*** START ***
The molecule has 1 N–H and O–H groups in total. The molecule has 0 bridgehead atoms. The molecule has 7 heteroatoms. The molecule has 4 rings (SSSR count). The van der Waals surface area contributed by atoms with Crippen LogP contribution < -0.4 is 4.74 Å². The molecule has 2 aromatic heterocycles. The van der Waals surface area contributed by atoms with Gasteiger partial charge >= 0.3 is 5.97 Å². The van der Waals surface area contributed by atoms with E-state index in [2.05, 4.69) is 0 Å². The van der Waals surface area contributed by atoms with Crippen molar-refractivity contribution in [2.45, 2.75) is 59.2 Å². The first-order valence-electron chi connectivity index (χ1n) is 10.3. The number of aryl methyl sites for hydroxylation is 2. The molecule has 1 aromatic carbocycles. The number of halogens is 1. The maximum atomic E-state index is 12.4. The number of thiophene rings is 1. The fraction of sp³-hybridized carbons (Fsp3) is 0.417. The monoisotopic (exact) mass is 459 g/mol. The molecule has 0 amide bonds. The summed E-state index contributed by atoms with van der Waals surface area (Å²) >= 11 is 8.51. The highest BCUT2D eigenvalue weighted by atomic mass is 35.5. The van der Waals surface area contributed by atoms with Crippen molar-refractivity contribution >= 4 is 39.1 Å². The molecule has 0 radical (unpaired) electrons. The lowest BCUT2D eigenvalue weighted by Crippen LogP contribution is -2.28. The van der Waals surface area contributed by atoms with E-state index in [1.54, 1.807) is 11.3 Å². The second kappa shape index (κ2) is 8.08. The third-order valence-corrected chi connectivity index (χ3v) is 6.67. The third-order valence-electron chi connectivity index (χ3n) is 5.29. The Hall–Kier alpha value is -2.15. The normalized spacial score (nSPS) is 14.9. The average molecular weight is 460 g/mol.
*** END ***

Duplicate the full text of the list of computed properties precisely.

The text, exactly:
The molecule has 1 N–H and O–H groups in total. The molecule has 0 bridgehead atoms. The molecule has 7 heteroatoms. The molecule has 4 rings (SSSR count). The van der Waals surface area contributed by atoms with Crippen LogP contribution < -0.4 is 4.74 Å². The molecule has 2 aromatic heterocycles. The van der Waals surface area contributed by atoms with Gasteiger partial charge >= 0.3 is 5.97 Å². The van der Waals surface area contributed by atoms with E-state index in [2.05, 4.69) is 0 Å². The van der Waals surface area contributed by atoms with Crippen molar-refractivity contribution in [2.45, 2.75) is 59.2 Å². The first-order valence-electron chi connectivity index (χ1n) is 10.3. The number of aryl methyl sites for hydroxylation is 2. The molecule has 1 aromatic carbocycles. The number of halogens is 1. The maximum atomic E-state index is 12.4. The number of thiophene rings is 1. The fraction of sp³-hybridized carbons (Fsp3) is 0.417. The monoisotopic (exact) mass is 459 g/mol. The molecule has 0 amide bonds. The summed E-state index contributed by atoms with van der Waals surface area (Å²) >= 11 is 8.51. The highest BCUT2D eigenvalue weighted by atomic mass is 35.5. The van der Waals surface area contributed by atoms with Crippen molar-refractivity contribution >= 4 is 39.1 Å². The molecule has 0 radical (unpaired) electrons. The lowest BCUT2D eigenvalue weighted by Crippen LogP contribution is -2.28. The van der Waals surface area contributed by atoms with E-state index in [1.54, 1.807) is 11.3 Å². The second kappa shape index (κ2) is 8.08. The third-order valence-corrected chi connectivity index (χ3v) is 6.67. The third-order valence-electron chi connectivity index (χ3n) is 5.29. The Hall–Kier alpha value is -2.15. The normalized spacial score (nSPS) is 14.9. The average molecular weight is 460 g/mol.